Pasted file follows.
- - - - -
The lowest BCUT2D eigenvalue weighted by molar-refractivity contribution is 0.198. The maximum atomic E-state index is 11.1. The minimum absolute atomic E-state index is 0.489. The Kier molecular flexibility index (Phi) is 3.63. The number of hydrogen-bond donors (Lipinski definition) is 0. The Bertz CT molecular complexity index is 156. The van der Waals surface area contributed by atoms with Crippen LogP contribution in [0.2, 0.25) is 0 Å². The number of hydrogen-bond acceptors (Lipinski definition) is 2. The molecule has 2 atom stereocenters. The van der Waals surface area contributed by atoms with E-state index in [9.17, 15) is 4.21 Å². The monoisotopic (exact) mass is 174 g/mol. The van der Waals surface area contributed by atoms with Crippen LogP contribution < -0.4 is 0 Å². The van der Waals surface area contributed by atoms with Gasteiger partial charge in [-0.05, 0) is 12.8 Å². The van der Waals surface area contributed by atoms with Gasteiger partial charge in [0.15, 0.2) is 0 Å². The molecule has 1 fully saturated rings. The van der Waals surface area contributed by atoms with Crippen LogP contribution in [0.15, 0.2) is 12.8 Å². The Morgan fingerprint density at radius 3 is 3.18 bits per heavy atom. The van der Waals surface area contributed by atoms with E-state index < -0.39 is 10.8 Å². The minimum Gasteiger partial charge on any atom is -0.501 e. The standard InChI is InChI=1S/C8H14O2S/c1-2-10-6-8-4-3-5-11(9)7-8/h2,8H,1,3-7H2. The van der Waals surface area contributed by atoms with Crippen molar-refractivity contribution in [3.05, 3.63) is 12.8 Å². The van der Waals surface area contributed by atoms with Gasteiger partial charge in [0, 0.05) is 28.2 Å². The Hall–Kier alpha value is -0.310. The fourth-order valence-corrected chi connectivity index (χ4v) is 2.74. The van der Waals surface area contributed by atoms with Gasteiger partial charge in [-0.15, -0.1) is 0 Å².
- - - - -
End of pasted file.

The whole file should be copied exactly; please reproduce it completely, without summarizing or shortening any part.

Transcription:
The lowest BCUT2D eigenvalue weighted by molar-refractivity contribution is 0.198. The maximum atomic E-state index is 11.1. The minimum absolute atomic E-state index is 0.489. The Kier molecular flexibility index (Phi) is 3.63. The number of hydrogen-bond donors (Lipinski definition) is 0. The Bertz CT molecular complexity index is 156. The van der Waals surface area contributed by atoms with Crippen LogP contribution in [0.2, 0.25) is 0 Å². The number of hydrogen-bond acceptors (Lipinski definition) is 2. The molecule has 2 atom stereocenters. The van der Waals surface area contributed by atoms with E-state index in [9.17, 15) is 4.21 Å². The monoisotopic (exact) mass is 174 g/mol. The van der Waals surface area contributed by atoms with Crippen LogP contribution < -0.4 is 0 Å². The van der Waals surface area contributed by atoms with Gasteiger partial charge in [-0.05, 0) is 12.8 Å². The van der Waals surface area contributed by atoms with Gasteiger partial charge in [0.15, 0.2) is 0 Å². The molecule has 1 fully saturated rings. The van der Waals surface area contributed by atoms with Crippen LogP contribution in [0.15, 0.2) is 12.8 Å². The Morgan fingerprint density at radius 3 is 3.18 bits per heavy atom. The van der Waals surface area contributed by atoms with E-state index < -0.39 is 10.8 Å². The minimum Gasteiger partial charge on any atom is -0.501 e. The standard InChI is InChI=1S/C8H14O2S/c1-2-10-6-8-4-3-5-11(9)7-8/h2,8H,1,3-7H2. The van der Waals surface area contributed by atoms with Crippen molar-refractivity contribution in [3.05, 3.63) is 12.8 Å². The van der Waals surface area contributed by atoms with Gasteiger partial charge in [0, 0.05) is 28.2 Å². The Hall–Kier alpha value is -0.310. The fourth-order valence-corrected chi connectivity index (χ4v) is 2.74. The van der Waals surface area contributed by atoms with Gasteiger partial charge in [-0.15, -0.1) is 0 Å².